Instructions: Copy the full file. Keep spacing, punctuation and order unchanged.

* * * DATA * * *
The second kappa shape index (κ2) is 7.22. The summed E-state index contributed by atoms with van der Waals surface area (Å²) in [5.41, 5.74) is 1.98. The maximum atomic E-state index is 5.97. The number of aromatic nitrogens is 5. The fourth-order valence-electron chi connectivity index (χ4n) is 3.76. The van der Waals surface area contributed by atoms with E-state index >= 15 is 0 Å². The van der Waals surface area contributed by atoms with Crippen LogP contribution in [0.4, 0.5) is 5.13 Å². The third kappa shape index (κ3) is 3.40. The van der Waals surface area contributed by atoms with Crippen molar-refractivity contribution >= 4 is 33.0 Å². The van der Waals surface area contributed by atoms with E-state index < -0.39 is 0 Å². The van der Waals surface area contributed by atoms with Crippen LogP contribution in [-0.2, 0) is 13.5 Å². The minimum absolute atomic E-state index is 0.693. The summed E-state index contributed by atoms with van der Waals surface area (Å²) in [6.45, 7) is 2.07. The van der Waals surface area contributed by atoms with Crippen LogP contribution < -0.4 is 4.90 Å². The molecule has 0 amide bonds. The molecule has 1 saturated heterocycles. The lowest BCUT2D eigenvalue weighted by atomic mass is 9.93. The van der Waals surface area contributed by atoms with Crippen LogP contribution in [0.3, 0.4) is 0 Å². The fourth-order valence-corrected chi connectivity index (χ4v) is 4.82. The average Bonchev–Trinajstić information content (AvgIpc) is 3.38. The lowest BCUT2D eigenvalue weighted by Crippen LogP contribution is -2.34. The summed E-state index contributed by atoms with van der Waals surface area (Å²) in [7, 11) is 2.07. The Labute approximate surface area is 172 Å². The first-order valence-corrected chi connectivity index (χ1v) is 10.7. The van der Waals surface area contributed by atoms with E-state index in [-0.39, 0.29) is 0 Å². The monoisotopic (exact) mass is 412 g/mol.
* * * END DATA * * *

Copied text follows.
The second kappa shape index (κ2) is 7.22. The summed E-state index contributed by atoms with van der Waals surface area (Å²) in [5.41, 5.74) is 1.98. The maximum atomic E-state index is 5.97. The number of aromatic nitrogens is 5. The fourth-order valence-electron chi connectivity index (χ4n) is 3.76. The van der Waals surface area contributed by atoms with E-state index >= 15 is 0 Å². The van der Waals surface area contributed by atoms with Crippen LogP contribution in [0.4, 0.5) is 5.13 Å². The third kappa shape index (κ3) is 3.40. The van der Waals surface area contributed by atoms with Crippen molar-refractivity contribution >= 4 is 33.0 Å². The van der Waals surface area contributed by atoms with E-state index < -0.39 is 0 Å². The van der Waals surface area contributed by atoms with Crippen LogP contribution in [-0.2, 0) is 13.5 Å². The minimum absolute atomic E-state index is 0.693. The summed E-state index contributed by atoms with van der Waals surface area (Å²) in [6.45, 7) is 2.07. The van der Waals surface area contributed by atoms with Crippen LogP contribution < -0.4 is 4.90 Å². The molecule has 0 amide bonds. The molecule has 1 saturated heterocycles. The lowest BCUT2D eigenvalue weighted by atomic mass is 9.93. The van der Waals surface area contributed by atoms with Crippen LogP contribution in [0.3, 0.4) is 0 Å². The fourth-order valence-corrected chi connectivity index (χ4v) is 4.82. The average Bonchev–Trinajstić information content (AvgIpc) is 3.38. The lowest BCUT2D eigenvalue weighted by Crippen LogP contribution is -2.34. The summed E-state index contributed by atoms with van der Waals surface area (Å²) in [7, 11) is 2.07. The Labute approximate surface area is 172 Å². The first-order valence-corrected chi connectivity index (χ1v) is 10.7. The van der Waals surface area contributed by atoms with E-state index in [-0.39, 0.29) is 0 Å². The monoisotopic (exact) mass is 412 g/mol.